How to Create a Six Sigma Control Phase Plan

Six Sigma emphasizes the Control phase and planning for it because previous attempts at improving quality and business performance repeatedly demonstrated that process behavior is complex and fragile and that hard-earned gains slip away if the process is left to itself. A process is a system of events, activities, and feedback loops.

A well-designed process exhibits inherent self-control, while a poorly designed process requires frequent external control and adjustment to meet requirements. Some people use the terminology tampering with the process to describe such adjustments.

In the Six Sigma control phase, your action in developing a control plan — and the knowledge that you gain from it — virtually guarantees you that the improved performance you’ve worked so hard to achieve will stick. Before Six Sigma came along, developing process controls tended to be like trying to boil the ocean.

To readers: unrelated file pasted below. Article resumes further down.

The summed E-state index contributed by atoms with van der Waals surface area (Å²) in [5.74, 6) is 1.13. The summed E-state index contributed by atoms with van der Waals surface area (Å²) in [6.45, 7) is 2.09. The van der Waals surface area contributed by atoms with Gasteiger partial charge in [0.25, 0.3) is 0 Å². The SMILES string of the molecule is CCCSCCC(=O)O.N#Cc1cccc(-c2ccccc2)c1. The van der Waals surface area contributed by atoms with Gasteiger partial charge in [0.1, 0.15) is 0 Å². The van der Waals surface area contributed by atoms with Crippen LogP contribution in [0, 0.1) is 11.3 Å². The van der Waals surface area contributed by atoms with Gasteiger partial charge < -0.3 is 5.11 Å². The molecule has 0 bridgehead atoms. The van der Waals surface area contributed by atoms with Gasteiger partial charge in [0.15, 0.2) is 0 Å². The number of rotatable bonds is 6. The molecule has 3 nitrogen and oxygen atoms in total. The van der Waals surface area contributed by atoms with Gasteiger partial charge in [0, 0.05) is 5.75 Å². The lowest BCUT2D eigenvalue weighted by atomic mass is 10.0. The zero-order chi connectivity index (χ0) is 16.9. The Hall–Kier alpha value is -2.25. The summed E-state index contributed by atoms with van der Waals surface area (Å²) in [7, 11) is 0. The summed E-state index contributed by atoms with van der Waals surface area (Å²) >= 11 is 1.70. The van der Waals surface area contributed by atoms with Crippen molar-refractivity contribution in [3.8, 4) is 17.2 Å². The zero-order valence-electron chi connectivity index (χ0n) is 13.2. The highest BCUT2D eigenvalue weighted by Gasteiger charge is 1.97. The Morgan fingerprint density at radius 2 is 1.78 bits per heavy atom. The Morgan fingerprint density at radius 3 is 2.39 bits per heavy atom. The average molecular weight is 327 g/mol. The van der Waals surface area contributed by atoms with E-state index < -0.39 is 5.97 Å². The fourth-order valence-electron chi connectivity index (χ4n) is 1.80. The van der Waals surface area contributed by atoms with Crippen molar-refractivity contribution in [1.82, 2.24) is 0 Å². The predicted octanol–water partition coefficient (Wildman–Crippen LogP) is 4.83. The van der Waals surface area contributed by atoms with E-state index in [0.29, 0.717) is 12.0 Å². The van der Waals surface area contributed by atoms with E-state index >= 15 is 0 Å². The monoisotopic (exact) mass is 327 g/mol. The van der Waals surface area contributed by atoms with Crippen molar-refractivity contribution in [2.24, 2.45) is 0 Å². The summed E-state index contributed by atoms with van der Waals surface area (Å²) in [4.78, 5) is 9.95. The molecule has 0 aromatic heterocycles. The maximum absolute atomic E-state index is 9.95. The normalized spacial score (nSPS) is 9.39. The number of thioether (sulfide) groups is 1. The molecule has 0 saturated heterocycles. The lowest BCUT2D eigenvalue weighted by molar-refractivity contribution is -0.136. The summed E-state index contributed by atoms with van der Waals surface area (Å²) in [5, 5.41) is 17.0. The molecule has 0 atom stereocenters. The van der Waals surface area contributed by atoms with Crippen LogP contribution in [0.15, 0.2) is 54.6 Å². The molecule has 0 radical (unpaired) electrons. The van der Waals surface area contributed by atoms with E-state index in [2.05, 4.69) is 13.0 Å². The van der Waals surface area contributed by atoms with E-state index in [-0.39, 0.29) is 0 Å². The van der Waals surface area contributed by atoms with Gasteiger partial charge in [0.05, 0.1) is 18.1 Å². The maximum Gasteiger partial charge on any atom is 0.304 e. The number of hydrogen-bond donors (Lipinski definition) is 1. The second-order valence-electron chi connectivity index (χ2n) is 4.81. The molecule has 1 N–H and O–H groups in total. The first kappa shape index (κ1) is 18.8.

Organizations would often go to herculean efforts to have an exhaustive plan for every process and every detail of every process, regardless of the importance of the process. It was like trying to eat the proverbial elephant in one bite! Six Sigma, however, gives you the ability to pick out the most important processes and to identify the input and output variables of the process that matter most.

This prioritization changes the control effort from a broad-swathed flashlight to a focused laser beam. Developing a control plan for a Six Sigma project is not only a much easier alternative but also an absolutely essential activity.

Y = f(X) + ε shows the inputs that must be controlled. The outputs can be monitored only to see whether control has or hasn’t been achieved. Accordingly, a Six Sigma control plan has two main aspects:

  • Process monitoring of outputs uses a tool called a process management summary. The objective of the process management summary is to enable the visibility, review, and action for all critical process outputs in an organization.